A Marion County judge recently ordered The Indianapolis Star and Indianapolis Business Journal to turn over information that would allow a former chief executive of Junior Achievement of Central Indiana to discover who anonymously posted comments about him so he can sue the posters for libel.
The Star argued unsuccessfully that the identity of the posters should be kept confidential under the protection of Indiana’s reporter shield law.
I don’t have a problem with Judge S.K. Reid’s denial of that argument.
If state legislators, who often are the targets of vitriolic comments posted anonymously on Indiana newspaper websites, thought Indiana’s Reporter’s Privilege Law was being used to give a free pass for libel there would be legislation filed in a heartbeat to change the law.
Changes might weaken what is now a strong law protecting reporters from being compelled to reveal sources of information.
But I do believe Indiana courts need to establish judicial procedure for unmasking anonymous posters.
The precedent needs to balance the right of individuals to protect their reputations without damaging the long-established principles that support anonymous speech.
Indiana courts would do well to emulate the practice New Jersey established for similar instances.
In a 2001 case before the Superior Court of New Jersey (Dendrite International Inc. v. John Doe), the appellate court laid out a procedure that requires a plaintiff seeking the identity of an anonymous poster through a defamation case to first satisfy the court that the statements made are actionable under the law and not just offending to the plaintiff.
New Jersey courts also require the plaintiff to attempt to notify anonymous posters that they are facing a lawsuit so they can hire attorneys to fight for their right to remain anonymous.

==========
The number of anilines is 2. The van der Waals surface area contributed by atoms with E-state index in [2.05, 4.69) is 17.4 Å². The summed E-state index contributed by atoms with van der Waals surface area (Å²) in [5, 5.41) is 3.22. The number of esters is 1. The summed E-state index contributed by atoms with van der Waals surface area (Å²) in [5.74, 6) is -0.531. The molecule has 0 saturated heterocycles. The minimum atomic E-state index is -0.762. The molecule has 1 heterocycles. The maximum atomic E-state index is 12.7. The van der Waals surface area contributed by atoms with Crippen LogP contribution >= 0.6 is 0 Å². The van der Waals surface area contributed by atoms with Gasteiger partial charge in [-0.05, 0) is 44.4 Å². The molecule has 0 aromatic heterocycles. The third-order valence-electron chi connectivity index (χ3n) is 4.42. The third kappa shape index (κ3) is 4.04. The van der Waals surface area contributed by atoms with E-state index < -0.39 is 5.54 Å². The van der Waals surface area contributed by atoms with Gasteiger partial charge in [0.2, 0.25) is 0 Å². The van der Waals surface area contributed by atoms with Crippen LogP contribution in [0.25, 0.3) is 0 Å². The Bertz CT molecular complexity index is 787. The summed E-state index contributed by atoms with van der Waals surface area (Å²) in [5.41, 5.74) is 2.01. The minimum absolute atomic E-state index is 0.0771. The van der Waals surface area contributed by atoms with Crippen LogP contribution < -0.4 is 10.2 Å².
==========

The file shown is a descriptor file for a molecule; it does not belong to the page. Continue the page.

The notification attempt in New Jersey can be satisfied by a posting on the website where the offending post appeared.
We shouldn’t forget that anonymous speech gave us the Federalist Papers, essays written to encourage the ratification of the U.S. Constitution as a replacement for the Articles of Confederation as the framework for our governmental system.
In a Practicing Law Institute piece written by attorneys Ashley Kissinger and Katharine Larsen, they note that “anonymous commentary has been credited with identifying solutions for political, social and cultural challenges; promoting unconventional ideas; and catalyzing community development and transformation.”
The lack of pre-screening of the legitimacy of a lawsuit or notification to an anonymous poster in Indiana will serve to chill the robust discourse now found on many websites, including those of Indiana newspapers.
Hoosiers may think twice about exercising their First Amendment right anonymously if they may be identified under the pretext of a libel action.
Currently lawsuits can be filed over comments that are not libelous but merely offending.
The plaintiff’s sole goal may be to identify the speaker. The plaintiff is then free to use the information to get even in other ways with the offending poster.
Indiana law also puts newspapers in the ticklish position of weighing the First Amendment ramifications of not fighting a subpoena to identify a poster or expending precious funds to support a legal principle even when the comments themselves may be indefensible under libel law standards.
Whether any of media outlets currently targeted decide to appeal Judge Reid’s orders, which would offer the appellate court an opportunity to impose standards for anonymous-speech cases, remains to be seen.
Stephen Key is executive director and general counsel of HSPA.